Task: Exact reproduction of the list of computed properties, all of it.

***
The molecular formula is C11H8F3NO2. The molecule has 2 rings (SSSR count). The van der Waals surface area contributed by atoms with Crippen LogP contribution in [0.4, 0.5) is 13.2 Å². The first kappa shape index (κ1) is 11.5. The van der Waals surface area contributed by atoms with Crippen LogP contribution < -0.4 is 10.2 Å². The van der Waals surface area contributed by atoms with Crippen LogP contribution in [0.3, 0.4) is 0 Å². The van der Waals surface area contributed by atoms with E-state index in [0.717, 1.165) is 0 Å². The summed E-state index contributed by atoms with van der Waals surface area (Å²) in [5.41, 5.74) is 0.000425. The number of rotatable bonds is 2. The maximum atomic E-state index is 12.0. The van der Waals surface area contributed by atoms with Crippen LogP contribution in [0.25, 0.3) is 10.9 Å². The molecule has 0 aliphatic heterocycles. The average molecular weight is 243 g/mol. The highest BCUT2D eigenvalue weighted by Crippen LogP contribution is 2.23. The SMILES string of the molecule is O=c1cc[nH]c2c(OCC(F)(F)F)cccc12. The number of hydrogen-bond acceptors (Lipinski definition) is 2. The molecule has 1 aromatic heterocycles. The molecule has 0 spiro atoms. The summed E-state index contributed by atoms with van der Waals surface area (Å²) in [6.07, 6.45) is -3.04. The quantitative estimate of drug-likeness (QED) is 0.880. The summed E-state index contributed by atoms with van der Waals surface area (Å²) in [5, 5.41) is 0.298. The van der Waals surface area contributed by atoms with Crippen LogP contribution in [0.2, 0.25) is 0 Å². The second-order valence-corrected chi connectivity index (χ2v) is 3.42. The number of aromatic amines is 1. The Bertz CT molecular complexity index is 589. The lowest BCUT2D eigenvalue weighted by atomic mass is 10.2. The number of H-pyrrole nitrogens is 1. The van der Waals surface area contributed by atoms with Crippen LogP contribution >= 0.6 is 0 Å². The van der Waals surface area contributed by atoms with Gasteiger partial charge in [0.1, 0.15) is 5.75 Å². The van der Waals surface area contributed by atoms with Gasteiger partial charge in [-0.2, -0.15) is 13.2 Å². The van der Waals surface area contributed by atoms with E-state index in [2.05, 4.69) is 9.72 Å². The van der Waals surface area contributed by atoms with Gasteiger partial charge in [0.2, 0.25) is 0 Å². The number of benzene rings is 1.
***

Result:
The molecular formula is C11H8F3NO2. The molecule has 2 rings (SSSR count). The van der Waals surface area contributed by atoms with Crippen LogP contribution in [0.4, 0.5) is 13.2 Å². The first kappa shape index (κ1) is 11.5. The van der Waals surface area contributed by atoms with Crippen LogP contribution < -0.4 is 10.2 Å². The van der Waals surface area contributed by atoms with Crippen LogP contribution in [0.3, 0.4) is 0 Å². The van der Waals surface area contributed by atoms with E-state index in [0.717, 1.165) is 0 Å². The summed E-state index contributed by atoms with van der Waals surface area (Å²) in [5.41, 5.74) is 0.000425. The number of rotatable bonds is 2. The maximum atomic E-state index is 12.0. The van der Waals surface area contributed by atoms with Crippen LogP contribution in [0.25, 0.3) is 10.9 Å². The molecule has 0 aliphatic heterocycles. The average molecular weight is 243 g/mol. The highest BCUT2D eigenvalue weighted by Crippen LogP contribution is 2.23. The SMILES string of the molecule is O=c1cc[nH]c2c(OCC(F)(F)F)cccc12. The number of hydrogen-bond acceptors (Lipinski definition) is 2. The molecule has 1 aromatic heterocycles. The molecule has 0 spiro atoms. The summed E-state index contributed by atoms with van der Waals surface area (Å²) in [6.07, 6.45) is -3.04. The quantitative estimate of drug-likeness (QED) is 0.880. The summed E-state index contributed by atoms with van der Waals surface area (Å²) in [5, 5.41) is 0.298. The van der Waals surface area contributed by atoms with Crippen LogP contribution in [0.2, 0.25) is 0 Å². The second-order valence-corrected chi connectivity index (χ2v) is 3.42. The number of aromatic amines is 1. The Bertz CT molecular complexity index is 589. The lowest BCUT2D eigenvalue weighted by atomic mass is 10.2. The number of H-pyrrole nitrogens is 1. The van der Waals surface area contributed by atoms with Crippen LogP contribution >= 0.6 is 0 Å². The van der Waals surface area contributed by atoms with Gasteiger partial charge in [0.1, 0.15) is 5.75 Å². The van der Waals surface area contributed by atoms with Gasteiger partial charge in [-0.2, -0.15) is 13.2 Å². The van der Waals surface area contributed by atoms with E-state index in [2.05, 4.69) is 9.72 Å². The van der Waals surface area contributed by atoms with Gasteiger partial charge in [0.2, 0.25) is 0 Å². The number of benzene rings is 1.